Palazzo Bardi is situated on the south side of the river Arno. On one side, it overlooks Via de’ Bardi, and on the other it enjoys spectacular, if not unique, views over the Ponte Vecchio, the Uffizi Gallery and the Cathedral. The building’s original structure dates back to the 15 th century, when a myriad of little cobbled roads branched off from the Ponte Vecchio into the Oltrarno, one of the city’s most charming and typical quarters. The Arno’s banks were flanked by buildings belonging to wealthy aristocratic families (e.g. the Bardi family) – for this reason their residences were known as palazzi.
Palazzo Bardi was modified until the mid 19 th century when an architect called Enrico Poggi was asked to draw up an architectural and landscape plan to turn Florence into a capital city (a role which it maintained for five years, between 1865 and 1870, following Italy’s unification in 1860). Poggi wanted to give Florence a look of uniformity and subdued elegance without creating a violent contrast with its Renaissance architecture. He therefore decided to maintain the Renaissance color palette of cream plaster and grey pietra serena stone, which is visible in so many buildings throughout the city.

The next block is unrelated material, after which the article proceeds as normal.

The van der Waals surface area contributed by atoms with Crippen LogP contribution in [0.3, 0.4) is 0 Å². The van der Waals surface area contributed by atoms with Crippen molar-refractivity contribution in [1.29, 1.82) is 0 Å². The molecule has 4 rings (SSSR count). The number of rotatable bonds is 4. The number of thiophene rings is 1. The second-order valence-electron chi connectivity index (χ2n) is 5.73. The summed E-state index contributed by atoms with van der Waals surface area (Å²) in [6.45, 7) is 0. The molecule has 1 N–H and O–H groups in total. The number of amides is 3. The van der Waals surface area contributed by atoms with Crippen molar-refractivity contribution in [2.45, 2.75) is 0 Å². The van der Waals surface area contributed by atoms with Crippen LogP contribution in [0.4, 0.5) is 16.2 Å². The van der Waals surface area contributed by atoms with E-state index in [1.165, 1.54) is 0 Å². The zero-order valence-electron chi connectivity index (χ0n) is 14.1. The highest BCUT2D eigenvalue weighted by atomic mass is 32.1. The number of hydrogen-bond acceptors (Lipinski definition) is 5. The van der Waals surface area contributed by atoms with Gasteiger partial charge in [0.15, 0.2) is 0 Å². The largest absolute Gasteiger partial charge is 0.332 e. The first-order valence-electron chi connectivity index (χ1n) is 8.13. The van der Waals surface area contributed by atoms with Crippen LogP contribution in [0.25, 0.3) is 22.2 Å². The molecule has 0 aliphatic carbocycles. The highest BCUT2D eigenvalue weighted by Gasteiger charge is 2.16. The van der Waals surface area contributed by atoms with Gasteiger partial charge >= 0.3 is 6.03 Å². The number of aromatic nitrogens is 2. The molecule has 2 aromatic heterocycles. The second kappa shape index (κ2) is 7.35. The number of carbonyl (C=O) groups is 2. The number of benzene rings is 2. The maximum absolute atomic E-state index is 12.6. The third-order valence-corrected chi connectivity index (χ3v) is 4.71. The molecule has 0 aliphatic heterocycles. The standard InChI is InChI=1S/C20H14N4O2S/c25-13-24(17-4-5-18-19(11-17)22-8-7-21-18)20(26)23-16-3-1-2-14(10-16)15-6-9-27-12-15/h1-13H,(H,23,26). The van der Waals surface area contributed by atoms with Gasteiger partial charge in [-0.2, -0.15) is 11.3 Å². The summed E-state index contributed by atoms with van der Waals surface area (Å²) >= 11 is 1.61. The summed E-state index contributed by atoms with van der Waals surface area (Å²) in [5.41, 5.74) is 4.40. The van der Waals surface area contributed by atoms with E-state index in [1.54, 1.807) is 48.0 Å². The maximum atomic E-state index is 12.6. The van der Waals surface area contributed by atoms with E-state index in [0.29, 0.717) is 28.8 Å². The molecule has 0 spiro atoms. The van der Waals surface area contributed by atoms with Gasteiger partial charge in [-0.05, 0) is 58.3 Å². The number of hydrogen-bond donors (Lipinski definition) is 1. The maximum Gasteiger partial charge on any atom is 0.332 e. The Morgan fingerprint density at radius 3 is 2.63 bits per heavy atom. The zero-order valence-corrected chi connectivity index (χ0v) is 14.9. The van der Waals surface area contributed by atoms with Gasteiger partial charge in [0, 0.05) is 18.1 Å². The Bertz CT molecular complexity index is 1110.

Lungarno Torrigiani was included in Poggi’s plan and it is easy to see how he drew inspiration from the more ancient buildings on the river’s opposite side. The lungarni together with the viali leading up to the Piazzale Michelangelo were meant to be a place where Florentines could enjoy afternoon strolls and socialize in the open air.